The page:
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January 29, 2015

The Other Side of This Week’s Good Jobs Numbers

It’s been a good couple of months for Virginia’s economy, and that’s worth celebrating.

But we shouldn’t forget that too many Virginians are still facing tough times. Meanwhile, Virginia legislators seem intent on resisting any changes that would patch Virginia’s frayed safety net and improve protections for low-income working Virginians.

There are still 70,000 more unemployed Virginians than before the recession, according to newly released jobs data. And tens of thousands of additional working-age Virginians are missing from the labor force: unable to find work for an unusually long stretch, they’ve just given up. Virginia’s working-age population has grown 9.9 percent in the past seven years, but the number of jobs in Virginia has grown just 0.5 percent.

Not only are there still too few jobs, many of the recently-added ones don’t provide the building blocks of a stable life – decent pay, health care, and pensions or retirement plans.

More than four in ten of the jobs that Virginia has added in the past three months are in leisure and hospitality, which typically pay low wages. In addition, access to health insurance through the workplace has been falling for many years.

We can fix this. Policymakers can take steps to help make sure Virginians who have jobs are able to pay their bills and don’t have to stay up at night trying to decide whether to pay the electric company or the doctor. Working Virginians should earn enough to be able to support themselves and their families at a basic but decent standard of living.

Restoring the value of the minimum wage so that a full-time, year-round worker can support a small family above the poverty level would be a start. Making Virginia’s earned income credit refundable would help families and offset some of the disproportionate impact of state and local taxes on low-income taxpayers. And closing the coverage gap so low-income working-age Virginians can get primary health care without facing punishing bills would not only help the state’s uninsured people, it would also provide federal funding that would help balance Virginia’s budget.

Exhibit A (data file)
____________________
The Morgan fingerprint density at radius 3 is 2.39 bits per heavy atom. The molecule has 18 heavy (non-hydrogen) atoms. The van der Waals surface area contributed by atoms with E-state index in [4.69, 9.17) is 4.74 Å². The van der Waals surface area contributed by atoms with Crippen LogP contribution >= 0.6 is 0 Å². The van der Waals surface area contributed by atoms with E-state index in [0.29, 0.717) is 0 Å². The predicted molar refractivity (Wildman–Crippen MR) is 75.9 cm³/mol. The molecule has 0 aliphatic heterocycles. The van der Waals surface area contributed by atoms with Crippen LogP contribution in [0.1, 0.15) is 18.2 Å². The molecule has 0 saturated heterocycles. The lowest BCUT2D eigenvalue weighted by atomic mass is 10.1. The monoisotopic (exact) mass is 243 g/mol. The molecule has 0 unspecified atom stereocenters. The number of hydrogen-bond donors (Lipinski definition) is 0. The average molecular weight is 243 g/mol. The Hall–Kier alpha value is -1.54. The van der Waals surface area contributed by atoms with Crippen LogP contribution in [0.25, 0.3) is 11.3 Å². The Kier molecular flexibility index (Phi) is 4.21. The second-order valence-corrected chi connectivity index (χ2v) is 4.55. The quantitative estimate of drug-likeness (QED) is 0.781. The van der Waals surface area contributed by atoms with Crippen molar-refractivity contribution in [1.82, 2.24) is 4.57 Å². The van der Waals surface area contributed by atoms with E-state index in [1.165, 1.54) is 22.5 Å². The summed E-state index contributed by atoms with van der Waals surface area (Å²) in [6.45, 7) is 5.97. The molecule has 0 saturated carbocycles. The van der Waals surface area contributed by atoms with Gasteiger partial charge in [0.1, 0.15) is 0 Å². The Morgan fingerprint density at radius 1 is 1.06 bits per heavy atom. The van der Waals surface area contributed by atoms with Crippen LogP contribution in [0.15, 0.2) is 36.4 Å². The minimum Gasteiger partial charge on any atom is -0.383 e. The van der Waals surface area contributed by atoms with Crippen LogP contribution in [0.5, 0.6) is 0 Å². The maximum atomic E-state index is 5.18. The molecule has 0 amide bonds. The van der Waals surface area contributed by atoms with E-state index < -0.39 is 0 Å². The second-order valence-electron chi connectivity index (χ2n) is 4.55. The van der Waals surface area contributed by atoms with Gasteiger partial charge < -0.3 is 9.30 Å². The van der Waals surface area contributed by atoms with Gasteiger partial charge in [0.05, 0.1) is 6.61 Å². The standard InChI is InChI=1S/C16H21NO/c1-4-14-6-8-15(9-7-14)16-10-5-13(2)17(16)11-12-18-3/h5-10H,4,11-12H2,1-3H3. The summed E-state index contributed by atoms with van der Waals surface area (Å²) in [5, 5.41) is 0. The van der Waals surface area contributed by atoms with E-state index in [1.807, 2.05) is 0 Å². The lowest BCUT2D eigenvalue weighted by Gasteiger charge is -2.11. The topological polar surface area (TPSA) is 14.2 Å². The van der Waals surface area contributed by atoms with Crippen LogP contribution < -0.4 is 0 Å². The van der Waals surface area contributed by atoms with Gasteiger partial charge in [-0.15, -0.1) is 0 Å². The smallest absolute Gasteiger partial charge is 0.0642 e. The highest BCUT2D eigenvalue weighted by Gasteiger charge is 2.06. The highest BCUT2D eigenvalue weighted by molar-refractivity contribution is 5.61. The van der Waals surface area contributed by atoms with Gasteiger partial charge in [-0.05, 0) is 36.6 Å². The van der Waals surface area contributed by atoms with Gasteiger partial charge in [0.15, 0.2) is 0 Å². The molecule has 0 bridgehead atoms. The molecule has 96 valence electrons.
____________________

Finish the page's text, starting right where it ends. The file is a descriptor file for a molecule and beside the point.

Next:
But Virginia legislators are resisting these types of common sense improvements at every turn, and they’re resisting policies that would patch some of the holes in Virginia’s frayed safety net.

The current maximum Temporary Assistance for Needy Families benefit for a family of three in Virginia is just $389 a month. That’s less than a quarter of what it takes to keep a family above the poverty line and well below prior levels after adjusting for inflation. But policymakers have chosen in recent years to fund other priorities instead of helping restore TANF benefit levels. And they’ve also cut funding for a range of non-profit programs that serve struggling Virginians.

We need a Virginia where people who get knocked down by the economy are able to maintain some level of stability for themselves and their kids so they can get back on their feet and their kids can stay focused on their education. Instead we have such a weak safety net that too many Virginians just keep falling until they hit rock bottom.

We need a Virginia where working parents have enough income to support their families and aren’t one emergency room visit away from bankruptcy. Instead we have a system where many full-time, year-round workers make too little to support a family and legislators are leaving hundreds of thousands of Virginians in the coverage gap.

That’s not good for the economy. It’s not good for Virginia families. And it’s just not right.

– Laura Goren, Senior Policy Analyst

The Commonwealth Institute

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